Midwife. A midwife is an expert in normal pregnancy and birth. The World Health Organization recommends that all women who are experiencing a low-risk pregnancy seek the care of a midwife. This is because low-risk birth with a midwife is known to be safer and less complicated. It also frees up obstetricians to focus more energy on the high risk and complicated cases that they are specialists for. Midwives are known for developing relationships with their clients and for providing personalized care rather than standard care. There are options for midwives; Certified Nurse Midwives who work within hospital settings and Certified Professional Midwives who support families in home birth.
Family Practitioner. Many women will choose a family practitioner for their primary pregnancy care. FP’s who care for pregnancy will generally have rights at a hospital. The care they give will be similar to that of a midwife. They do not generally do surgery, but they can manage all other aspects of pregnancy and birth.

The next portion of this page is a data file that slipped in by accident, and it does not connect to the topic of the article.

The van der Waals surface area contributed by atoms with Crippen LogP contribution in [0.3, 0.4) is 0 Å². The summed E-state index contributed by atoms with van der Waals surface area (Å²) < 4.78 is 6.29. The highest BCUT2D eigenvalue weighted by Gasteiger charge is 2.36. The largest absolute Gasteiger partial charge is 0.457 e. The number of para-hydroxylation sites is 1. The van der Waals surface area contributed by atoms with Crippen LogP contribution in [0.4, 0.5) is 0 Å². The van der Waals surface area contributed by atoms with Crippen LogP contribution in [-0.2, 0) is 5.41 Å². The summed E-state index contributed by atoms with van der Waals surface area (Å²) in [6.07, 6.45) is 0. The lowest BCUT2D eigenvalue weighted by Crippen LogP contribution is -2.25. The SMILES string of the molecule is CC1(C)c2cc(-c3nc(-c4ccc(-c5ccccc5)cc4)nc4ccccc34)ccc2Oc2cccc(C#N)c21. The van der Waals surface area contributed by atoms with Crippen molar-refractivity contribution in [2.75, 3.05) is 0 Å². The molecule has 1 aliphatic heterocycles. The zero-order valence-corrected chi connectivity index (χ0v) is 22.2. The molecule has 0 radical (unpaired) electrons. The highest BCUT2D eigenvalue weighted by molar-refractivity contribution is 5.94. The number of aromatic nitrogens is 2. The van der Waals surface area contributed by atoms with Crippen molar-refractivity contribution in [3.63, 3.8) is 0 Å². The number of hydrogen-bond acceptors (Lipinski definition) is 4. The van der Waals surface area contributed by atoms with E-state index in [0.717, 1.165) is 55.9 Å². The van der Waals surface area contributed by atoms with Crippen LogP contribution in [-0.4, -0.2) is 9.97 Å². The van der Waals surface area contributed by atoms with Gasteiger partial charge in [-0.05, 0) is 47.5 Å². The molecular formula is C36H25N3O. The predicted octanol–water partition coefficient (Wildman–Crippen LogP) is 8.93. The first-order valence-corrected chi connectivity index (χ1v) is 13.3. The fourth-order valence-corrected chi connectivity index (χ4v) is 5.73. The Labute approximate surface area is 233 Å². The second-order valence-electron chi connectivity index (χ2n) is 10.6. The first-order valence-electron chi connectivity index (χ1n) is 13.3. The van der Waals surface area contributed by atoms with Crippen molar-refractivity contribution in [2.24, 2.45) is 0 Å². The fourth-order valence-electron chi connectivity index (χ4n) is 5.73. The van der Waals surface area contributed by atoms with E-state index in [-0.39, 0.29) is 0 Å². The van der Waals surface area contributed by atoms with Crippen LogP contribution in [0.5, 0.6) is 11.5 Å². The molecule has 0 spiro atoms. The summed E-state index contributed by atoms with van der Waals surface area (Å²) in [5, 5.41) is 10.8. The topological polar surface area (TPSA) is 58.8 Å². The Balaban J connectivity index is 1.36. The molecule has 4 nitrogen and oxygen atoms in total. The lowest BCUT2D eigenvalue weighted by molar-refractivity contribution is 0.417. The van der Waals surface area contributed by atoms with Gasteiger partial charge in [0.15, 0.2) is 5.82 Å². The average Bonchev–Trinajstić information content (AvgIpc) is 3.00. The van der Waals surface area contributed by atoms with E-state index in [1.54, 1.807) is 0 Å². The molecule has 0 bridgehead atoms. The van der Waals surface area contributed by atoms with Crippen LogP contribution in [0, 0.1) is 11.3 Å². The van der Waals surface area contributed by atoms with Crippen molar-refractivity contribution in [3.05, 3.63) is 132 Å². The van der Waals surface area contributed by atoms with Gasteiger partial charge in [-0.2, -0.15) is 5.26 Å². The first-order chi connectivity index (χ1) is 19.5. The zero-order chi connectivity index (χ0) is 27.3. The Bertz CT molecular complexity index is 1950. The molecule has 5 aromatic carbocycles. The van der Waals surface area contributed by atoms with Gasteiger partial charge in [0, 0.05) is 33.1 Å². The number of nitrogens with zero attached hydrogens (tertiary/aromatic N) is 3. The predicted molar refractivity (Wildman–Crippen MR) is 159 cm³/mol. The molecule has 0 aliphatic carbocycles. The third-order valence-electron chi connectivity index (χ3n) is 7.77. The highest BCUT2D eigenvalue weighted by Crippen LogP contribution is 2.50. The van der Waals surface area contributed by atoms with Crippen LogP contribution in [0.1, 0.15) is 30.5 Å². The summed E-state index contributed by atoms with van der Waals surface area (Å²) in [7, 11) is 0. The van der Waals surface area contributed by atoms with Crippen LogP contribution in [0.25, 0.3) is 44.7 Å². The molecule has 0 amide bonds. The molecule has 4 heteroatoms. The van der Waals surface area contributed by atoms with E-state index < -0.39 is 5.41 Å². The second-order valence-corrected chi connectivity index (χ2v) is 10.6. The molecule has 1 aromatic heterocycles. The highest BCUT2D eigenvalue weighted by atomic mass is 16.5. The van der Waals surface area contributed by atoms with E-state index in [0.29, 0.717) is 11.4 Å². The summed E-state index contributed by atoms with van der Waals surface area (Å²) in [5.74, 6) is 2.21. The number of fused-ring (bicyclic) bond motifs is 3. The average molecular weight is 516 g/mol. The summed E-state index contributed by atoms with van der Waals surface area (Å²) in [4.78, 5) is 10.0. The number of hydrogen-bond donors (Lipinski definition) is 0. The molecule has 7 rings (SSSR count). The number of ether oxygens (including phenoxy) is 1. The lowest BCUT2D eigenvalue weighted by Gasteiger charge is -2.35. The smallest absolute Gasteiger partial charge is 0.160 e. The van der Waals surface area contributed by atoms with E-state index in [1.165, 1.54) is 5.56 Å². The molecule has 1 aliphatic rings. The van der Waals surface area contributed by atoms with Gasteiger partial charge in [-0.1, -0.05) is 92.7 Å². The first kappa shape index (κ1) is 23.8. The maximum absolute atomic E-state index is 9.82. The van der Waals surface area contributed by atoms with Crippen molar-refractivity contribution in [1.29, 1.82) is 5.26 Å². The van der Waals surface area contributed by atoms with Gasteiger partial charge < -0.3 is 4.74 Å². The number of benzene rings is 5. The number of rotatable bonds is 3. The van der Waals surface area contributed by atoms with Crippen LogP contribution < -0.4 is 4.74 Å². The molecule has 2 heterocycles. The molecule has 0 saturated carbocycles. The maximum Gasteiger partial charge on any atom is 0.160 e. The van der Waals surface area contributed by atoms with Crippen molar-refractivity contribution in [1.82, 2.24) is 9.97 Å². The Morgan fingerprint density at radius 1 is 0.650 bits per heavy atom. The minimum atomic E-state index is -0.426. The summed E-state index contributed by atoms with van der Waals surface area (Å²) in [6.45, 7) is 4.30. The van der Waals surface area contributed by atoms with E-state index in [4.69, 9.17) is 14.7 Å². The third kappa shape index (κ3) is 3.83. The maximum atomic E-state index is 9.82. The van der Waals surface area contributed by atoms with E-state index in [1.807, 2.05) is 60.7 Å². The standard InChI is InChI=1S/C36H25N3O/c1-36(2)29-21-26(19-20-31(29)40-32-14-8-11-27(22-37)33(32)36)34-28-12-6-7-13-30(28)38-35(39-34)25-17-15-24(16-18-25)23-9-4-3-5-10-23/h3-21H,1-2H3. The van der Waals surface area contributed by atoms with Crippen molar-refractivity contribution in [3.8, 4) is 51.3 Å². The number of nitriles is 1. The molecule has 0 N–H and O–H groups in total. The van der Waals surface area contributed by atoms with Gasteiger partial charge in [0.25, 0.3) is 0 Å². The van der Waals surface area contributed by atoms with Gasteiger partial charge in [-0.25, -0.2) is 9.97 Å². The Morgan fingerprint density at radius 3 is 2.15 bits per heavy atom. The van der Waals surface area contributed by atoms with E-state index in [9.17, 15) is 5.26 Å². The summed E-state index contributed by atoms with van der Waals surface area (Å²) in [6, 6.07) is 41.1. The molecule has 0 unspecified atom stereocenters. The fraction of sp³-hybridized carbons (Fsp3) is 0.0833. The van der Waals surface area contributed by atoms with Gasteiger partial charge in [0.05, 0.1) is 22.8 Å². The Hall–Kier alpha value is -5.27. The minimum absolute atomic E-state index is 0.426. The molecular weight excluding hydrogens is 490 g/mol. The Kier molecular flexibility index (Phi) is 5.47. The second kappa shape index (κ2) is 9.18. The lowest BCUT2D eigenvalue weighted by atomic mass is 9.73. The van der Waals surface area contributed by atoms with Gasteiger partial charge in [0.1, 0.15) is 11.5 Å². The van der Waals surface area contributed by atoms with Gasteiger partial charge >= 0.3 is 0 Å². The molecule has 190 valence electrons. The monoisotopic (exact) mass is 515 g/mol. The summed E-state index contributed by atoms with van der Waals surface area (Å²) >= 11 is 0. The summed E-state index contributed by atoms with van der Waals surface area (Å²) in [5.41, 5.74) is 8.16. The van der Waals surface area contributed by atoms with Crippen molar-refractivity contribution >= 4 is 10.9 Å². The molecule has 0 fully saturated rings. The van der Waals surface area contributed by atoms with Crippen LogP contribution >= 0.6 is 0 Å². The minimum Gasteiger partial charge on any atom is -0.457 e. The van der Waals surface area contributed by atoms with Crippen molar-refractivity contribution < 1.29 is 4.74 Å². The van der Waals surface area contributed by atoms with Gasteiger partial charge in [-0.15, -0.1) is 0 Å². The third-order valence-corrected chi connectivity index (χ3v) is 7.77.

Chiropractor. Chiropractors are a must for pregnancy. Many people mistakenly believe that chiropractors only work on the back, when in reality chiropractors are specialists in the skeletal balance of all kinds. When the relaxin is flowing during pregnancy, it doesn’t take much for joints to become out of balance. This can lead to all sorts of discomfort, especially in the hips. A chiropractor can be a tremendous help in keeping women comfortable. Chiropractic care is safe through all of the pregnancy.
Prenatal Massage. A compliment to chiropractic, prenatal massage can help keep pregnancy comfortable. As joints stretch, muscles stretch and discomfort increases, prenatal massage can help loosen and balance all the growing parts of a woman’s body. When combined with chiropractic care, prenatal massage can really help women feel as normal as possible as they progress in pregnancy.